City Seeks $4 Million in Federal Grants
The meeting is 8 p.m. in Municipal Court, 325 Watchung Ave.
For Plainfield, a Census 2010 count reaching 50,000 residents is the key to side-stepping the process in favor of direct funding in future years. Meanwhile, the city must take its chances on gaining a portion of the county's $6 million federal allocation for programs benefiting low- and moderate-income residents.
The city requests are in five categories, spanning social services, housing, public facilities, public improvements and administrative costs.
The social services requests totaled $1.4 million for programs benefiting seniors, teens, food programs, young children and other needs, but the Citizen Advisory Committee approved only $229,731 to be passed on for county review.
All of the public facility requests were approved by the CAC, for a total of $2,083,946. The biggest single request was $1,574,526 for renovation of 60 residential units at the YMCA on Watchung Avenue. The YMCA offers single residential occupancy housing in a building that dates back 80 years, agency President/CEO Ravenell Williams said. Funding would go toward an essential gutting of the units to modernize them with telephones, cable access and heating and air conditioning in each room. If funding is granted, the repairs would be phased in starting with empty units to avoid resident displacement, he said.
Among public improvement requests, $1,258,100 for synthetic turf at Seidler Field was a big loser with no endorsement by the CAC. But other requests totaling $801,000 will be passed on for county review. They include restrooms, a concession area and storage at the Rock Avenue Baseball Complex for $239,000, city roadway improvements for $478,000 and handicap accessible bleachers at Seidler Field for $84,000.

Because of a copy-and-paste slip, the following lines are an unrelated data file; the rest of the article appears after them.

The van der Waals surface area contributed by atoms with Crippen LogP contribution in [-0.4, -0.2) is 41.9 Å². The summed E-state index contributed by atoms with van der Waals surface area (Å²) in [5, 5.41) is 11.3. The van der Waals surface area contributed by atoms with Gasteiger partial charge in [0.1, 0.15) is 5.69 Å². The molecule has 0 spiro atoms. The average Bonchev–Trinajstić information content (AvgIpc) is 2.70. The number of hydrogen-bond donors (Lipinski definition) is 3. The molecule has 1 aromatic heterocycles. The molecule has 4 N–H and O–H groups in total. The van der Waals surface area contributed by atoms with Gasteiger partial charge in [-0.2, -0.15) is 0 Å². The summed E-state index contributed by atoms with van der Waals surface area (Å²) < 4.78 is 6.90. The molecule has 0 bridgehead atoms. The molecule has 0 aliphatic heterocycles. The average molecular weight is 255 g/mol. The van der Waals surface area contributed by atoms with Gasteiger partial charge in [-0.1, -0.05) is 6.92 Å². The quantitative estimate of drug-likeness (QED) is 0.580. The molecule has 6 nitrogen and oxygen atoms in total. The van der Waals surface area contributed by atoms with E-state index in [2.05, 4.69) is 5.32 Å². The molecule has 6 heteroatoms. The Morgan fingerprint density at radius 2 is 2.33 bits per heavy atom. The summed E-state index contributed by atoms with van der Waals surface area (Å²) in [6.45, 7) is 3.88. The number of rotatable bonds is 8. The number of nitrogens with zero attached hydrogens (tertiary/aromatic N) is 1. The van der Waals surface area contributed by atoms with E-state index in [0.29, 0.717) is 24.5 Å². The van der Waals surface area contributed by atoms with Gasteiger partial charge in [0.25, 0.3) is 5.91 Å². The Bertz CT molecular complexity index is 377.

Housing requests totaling $973,490 won favor with the CAC. If approved, they will provide $100,450 for down payment assistance and counseling for Faith, Bricks & Mortar, $79,000 and $394,040 in funding to make bathroom renovations at Allen-Young Apartments and $400,000 for a city-based program to repair homes of low-income residents.
The CDBG program schedule calls for an annual Fall review of requests by the CAC, with recommendations passed on to the governing body in December. The county review is typically completed in April and funding is received in September. Officials said even if an accurate 2010 count of Plainfielders reached 50,000 or more in the 2010 Census, the process would not change for a couple of years.
Under the current system, the decennial figures affect many governmental decisions, even though interim changes may reflect many changes in demographics and needs. Certainly Plainfield has changed drastically since 2000.
Another local issue is who serves on the CAC. The committee is supposed to represent a broad base of community organizations, with up to 33 members. But more recently, a handful of city staffers have made the cut. Under questioning last week by Councilwoman Linda Carter, it came out that five citizens and two City Hall staffers decided on what requests to send on to the county this time around.